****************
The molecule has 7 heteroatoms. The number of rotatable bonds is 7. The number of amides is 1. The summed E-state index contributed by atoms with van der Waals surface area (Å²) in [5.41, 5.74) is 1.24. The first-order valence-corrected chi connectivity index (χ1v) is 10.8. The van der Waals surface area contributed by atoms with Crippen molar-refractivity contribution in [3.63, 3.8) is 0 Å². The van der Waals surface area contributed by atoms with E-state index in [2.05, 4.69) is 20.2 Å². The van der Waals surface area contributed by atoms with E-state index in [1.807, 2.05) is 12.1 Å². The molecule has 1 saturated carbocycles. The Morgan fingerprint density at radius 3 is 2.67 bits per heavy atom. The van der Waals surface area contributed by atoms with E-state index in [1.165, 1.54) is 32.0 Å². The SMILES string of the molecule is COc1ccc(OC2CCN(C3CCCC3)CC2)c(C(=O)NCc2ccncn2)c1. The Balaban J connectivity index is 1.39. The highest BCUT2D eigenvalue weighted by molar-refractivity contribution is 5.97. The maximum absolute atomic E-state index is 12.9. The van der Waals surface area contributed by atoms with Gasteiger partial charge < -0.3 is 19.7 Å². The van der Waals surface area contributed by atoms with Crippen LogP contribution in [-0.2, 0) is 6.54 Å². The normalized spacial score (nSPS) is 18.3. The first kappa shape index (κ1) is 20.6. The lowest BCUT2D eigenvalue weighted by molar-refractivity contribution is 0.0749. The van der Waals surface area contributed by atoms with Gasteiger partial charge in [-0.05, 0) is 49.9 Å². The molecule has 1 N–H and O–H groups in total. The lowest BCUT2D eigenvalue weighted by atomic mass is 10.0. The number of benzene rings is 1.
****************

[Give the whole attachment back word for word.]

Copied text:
The molecule has 7 heteroatoms. The number of rotatable bonds is 7. The number of amides is 1. The summed E-state index contributed by atoms with van der Waals surface area (Å²) in [5.41, 5.74) is 1.24. The first-order valence-corrected chi connectivity index (χ1v) is 10.8. The van der Waals surface area contributed by atoms with Crippen molar-refractivity contribution in [3.63, 3.8) is 0 Å². The van der Waals surface area contributed by atoms with E-state index in [2.05, 4.69) is 20.2 Å². The van der Waals surface area contributed by atoms with E-state index in [1.807, 2.05) is 12.1 Å². The molecule has 1 saturated carbocycles. The Morgan fingerprint density at radius 3 is 2.67 bits per heavy atom. The van der Waals surface area contributed by atoms with E-state index in [1.165, 1.54) is 32.0 Å². The SMILES string of the molecule is COc1ccc(OC2CCN(C3CCCC3)CC2)c(C(=O)NCc2ccncn2)c1. The Balaban J connectivity index is 1.39. The highest BCUT2D eigenvalue weighted by molar-refractivity contribution is 5.97. The maximum absolute atomic E-state index is 12.9. The van der Waals surface area contributed by atoms with Gasteiger partial charge < -0.3 is 19.7 Å². The van der Waals surface area contributed by atoms with Crippen LogP contribution in [-0.2, 0) is 6.54 Å². The normalized spacial score (nSPS) is 18.3. The first kappa shape index (κ1) is 20.6. The lowest BCUT2D eigenvalue weighted by molar-refractivity contribution is 0.0749. The van der Waals surface area contributed by atoms with Gasteiger partial charge in [-0.05, 0) is 49.9 Å². The molecule has 1 N–H and O–H groups in total. The lowest BCUT2D eigenvalue weighted by atomic mass is 10.0. The number of benzene rings is 1.